In late August, the new director of the Louisiana Cancer Research Center (LCRC), Dr. Joe W. Ramos, visited Northwest Louisiana as part of a statewide tour to help map out a vision for the center and its current consortium members.
LCRC in New Orleans is a public-private partnership among LSU Health New Orleans, Tulane School of Medicine, Ochsner Health System and Xavier University of Louisiana. The center’s purpose, defined in 2002 by the Louisiana Legislature, is to advance cancer research in Louisiana and achieve the National Cancer Institute (NCI) designation. Louisiana has sought this designation, the associated funding and prestige, and most importantly, the improved patient access and outcomes, for decades. Louisiana ranks in the top five states for cancer deaths according to LCRC and Dr. Ramos.
We were encouraged that in his first weeks at the post, Dr. Ramos made a whirlwind one-day trip to Shreveport during which he visited with leaders at Ochsner LSU Health, including LSU Health Shreveport and Feist-Weiller Cancer Center; Christus Shreveport-Bossier Health System; Overton Brooks VA Medical Center; Willis-Knighton Health System and BRF’s Center for Molecular Imaging and Therapy (CMIT).
BRF, tapped by Louisiana Economic Development, organized the Northwest portion of Dr. Ramos’s statewide tour to help him become familiar with the individuals and organizations leading cancer research and cancer patient care locally.
The takeaways from the meaningful conversations among the area’s healthcare leaders and Dr. Ramos relate to the need for statewide collaborations for cancer research to build a network of assets, funding and researchers necessary for advancing the state of cancer research and care in Louisiana as well as LCRC’s NCI application.
A consortium is not currently the favored model among NCI-designated centers. According to NCI leadership, consortium members bring not only individual strengths but also their own, sometimes conflicting, objectives. Dr. Ramos believes this attitude can change.
LCRC has functioned as a consortium for 20 years, Dr. Ramos points out, amplifying the strengths of its member institutions and demonstrating the strength of collaboration.
It is this collaborative framework that drew Dr. Ramos to the LCRC from his former position at NCI-designated University of Hawaii at Manoa, where he held various leadership positions, including interim director. According to Dr. Ramos, achieving the NCI designation and improving cancer research and outcomes in Louisiana require statewide support with collaboration among researchers, caregivers and institutions across Louisiana.
“This requires an all-hands-on-deck approach, united, with a holistic and multifaceted approach. We have more than 25,000 new cases, more than 9,000 deaths a year, for a population of just 4.6 million. That puts Louisiana among the worst hit states in the nation,” he said. “That’s not just a number. That’s our family, our friends and maybe some of ourselves. So, this is an urgent, urgent mission.”
The nation’s 71 NCI-designated centers are transdisciplinary, state-of-the-art research centers focused on developing better approaches to preventing, diagnosing and treating cancer. Translational research, which demonstrates the ability to translate scientific discoveries into actual treatments, is key to each NCI center. Centers also prioritize health outreach and access for underserved populations.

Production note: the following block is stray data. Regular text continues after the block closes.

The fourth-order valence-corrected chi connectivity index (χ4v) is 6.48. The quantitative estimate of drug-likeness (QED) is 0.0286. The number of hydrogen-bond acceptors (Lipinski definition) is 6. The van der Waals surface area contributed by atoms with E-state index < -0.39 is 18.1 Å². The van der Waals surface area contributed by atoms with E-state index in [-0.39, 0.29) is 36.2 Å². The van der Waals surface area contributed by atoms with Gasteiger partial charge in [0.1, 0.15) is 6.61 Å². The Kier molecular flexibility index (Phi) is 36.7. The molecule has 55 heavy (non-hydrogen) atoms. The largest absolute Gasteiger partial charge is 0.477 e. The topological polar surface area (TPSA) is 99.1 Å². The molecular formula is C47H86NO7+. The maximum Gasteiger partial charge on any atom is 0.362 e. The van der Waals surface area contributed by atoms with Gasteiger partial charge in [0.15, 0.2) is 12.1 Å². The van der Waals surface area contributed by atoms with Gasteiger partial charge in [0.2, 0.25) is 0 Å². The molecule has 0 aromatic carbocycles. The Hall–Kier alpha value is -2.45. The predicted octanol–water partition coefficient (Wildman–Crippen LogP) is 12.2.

With its health disparities and significant underserved populations, Louisiana is prime for public health outreach and initiatives for rural health. And, the work is already underway in North Louisiana.
Feist-Weiller Cancer Center, under the direction of Dr. Sarah Thayer, leads the Partners in Wellness mobile health program to bring cancer screenings to rural communities in North Louisiana – where cancer outcomes are poorer due in part to lack of access to screenings. Earlier screenings can greatly improve cancer outcomes.
The program serves 32 rural communities, with more than 50,000 tests performed since 1999. Feist-Weiller is expanding its fleet of mobile health centers with a $1 million unit that has on board updated digital mammography equipment and telemedicine capability. Additionally, Feist-Weiller reported more than 100 clinical trials and over $20 million in total annual cancer awards in the past year.
In North Louisiana, Ochsner LSU Health is leading the Healthy State initiative, a statewide strategy by Ochsner Health to improve the overall health of Louisiana and raise the state’s health ranking to 40th in the nation by 2030. This comprehensive approach includes increasing the number of cancer screenings and improving cancer outcomes across the region.
Other Northwest Louisiana organizations such as VA Overton Brooks, Willis-Knighton, Christus and BRF’s CMIT provided Dr. Ramos with overviews of cancer incidences, outreach efforts and novel detection and therapies being developed in our region to lessen the burden of cancer on local communities and beyond.
North Louisiana has the patient population, researchers, research assets and facilities as well as the desire to contribute to the state’s NCI application. As Dr. Ramos said, the work to improve cancer outcomes in Louisiana should and will be accomplished regardless of an NCI designation, which is likely several years into the future.
If united by a new collaborative approach and vision for addressing this ongoing crisis in Louisiana, we can at least expect to see impact by way of more access, more effective detection and therapies and overall better outcomes for those with cancer in our state.
John F. George Jr., MD is BRF President and CEO